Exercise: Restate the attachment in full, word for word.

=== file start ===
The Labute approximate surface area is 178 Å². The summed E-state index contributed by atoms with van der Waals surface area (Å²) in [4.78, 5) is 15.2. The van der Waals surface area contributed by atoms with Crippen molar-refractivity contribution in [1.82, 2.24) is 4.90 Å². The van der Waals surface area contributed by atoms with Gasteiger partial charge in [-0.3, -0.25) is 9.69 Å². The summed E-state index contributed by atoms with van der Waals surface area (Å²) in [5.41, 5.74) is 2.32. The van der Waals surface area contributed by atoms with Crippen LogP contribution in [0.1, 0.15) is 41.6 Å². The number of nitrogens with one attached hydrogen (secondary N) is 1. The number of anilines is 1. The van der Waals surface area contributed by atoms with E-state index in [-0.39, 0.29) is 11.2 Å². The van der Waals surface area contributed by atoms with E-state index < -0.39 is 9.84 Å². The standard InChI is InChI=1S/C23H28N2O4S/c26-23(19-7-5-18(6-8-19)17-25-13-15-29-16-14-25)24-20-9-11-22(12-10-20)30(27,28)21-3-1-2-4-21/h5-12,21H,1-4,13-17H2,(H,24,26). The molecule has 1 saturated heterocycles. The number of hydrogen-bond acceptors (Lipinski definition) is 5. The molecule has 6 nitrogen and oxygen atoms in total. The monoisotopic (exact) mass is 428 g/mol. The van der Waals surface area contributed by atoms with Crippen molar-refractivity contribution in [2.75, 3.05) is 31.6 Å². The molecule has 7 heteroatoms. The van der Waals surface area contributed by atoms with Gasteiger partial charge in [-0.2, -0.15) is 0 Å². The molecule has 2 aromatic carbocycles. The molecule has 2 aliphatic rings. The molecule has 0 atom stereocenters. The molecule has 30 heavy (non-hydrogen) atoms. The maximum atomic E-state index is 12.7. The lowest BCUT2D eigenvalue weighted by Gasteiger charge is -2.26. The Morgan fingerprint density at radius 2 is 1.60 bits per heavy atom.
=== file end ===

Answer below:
The Labute approximate surface area is 178 Å². The summed E-state index contributed by atoms with van der Waals surface area (Å²) in [4.78, 5) is 15.2. The van der Waals surface area contributed by atoms with Crippen molar-refractivity contribution in [1.82, 2.24) is 4.90 Å². The van der Waals surface area contributed by atoms with Gasteiger partial charge in [-0.3, -0.25) is 9.69 Å². The summed E-state index contributed by atoms with van der Waals surface area (Å²) in [5.41, 5.74) is 2.32. The van der Waals surface area contributed by atoms with Crippen LogP contribution in [0.1, 0.15) is 41.6 Å². The number of nitrogens with one attached hydrogen (secondary N) is 1. The number of anilines is 1. The van der Waals surface area contributed by atoms with E-state index in [-0.39, 0.29) is 11.2 Å². The van der Waals surface area contributed by atoms with E-state index < -0.39 is 9.84 Å². The standard InChI is InChI=1S/C23H28N2O4S/c26-23(19-7-5-18(6-8-19)17-25-13-15-29-16-14-25)24-20-9-11-22(12-10-20)30(27,28)21-3-1-2-4-21/h5-12,21H,1-4,13-17H2,(H,24,26). The molecule has 1 saturated heterocycles. The number of hydrogen-bond acceptors (Lipinski definition) is 5. The molecule has 6 nitrogen and oxygen atoms in total. The monoisotopic (exact) mass is 428 g/mol. The van der Waals surface area contributed by atoms with Crippen molar-refractivity contribution in [2.75, 3.05) is 31.6 Å². The molecule has 7 heteroatoms. The van der Waals surface area contributed by atoms with Gasteiger partial charge in [-0.2, -0.15) is 0 Å². The molecule has 2 aromatic carbocycles. The molecule has 2 aliphatic rings. The molecule has 0 atom stereocenters. The molecule has 30 heavy (non-hydrogen) atoms. The maximum atomic E-state index is 12.7. The lowest BCUT2D eigenvalue weighted by Gasteiger charge is -2.26. The Morgan fingerprint density at radius 2 is 1.60 bits per heavy atom.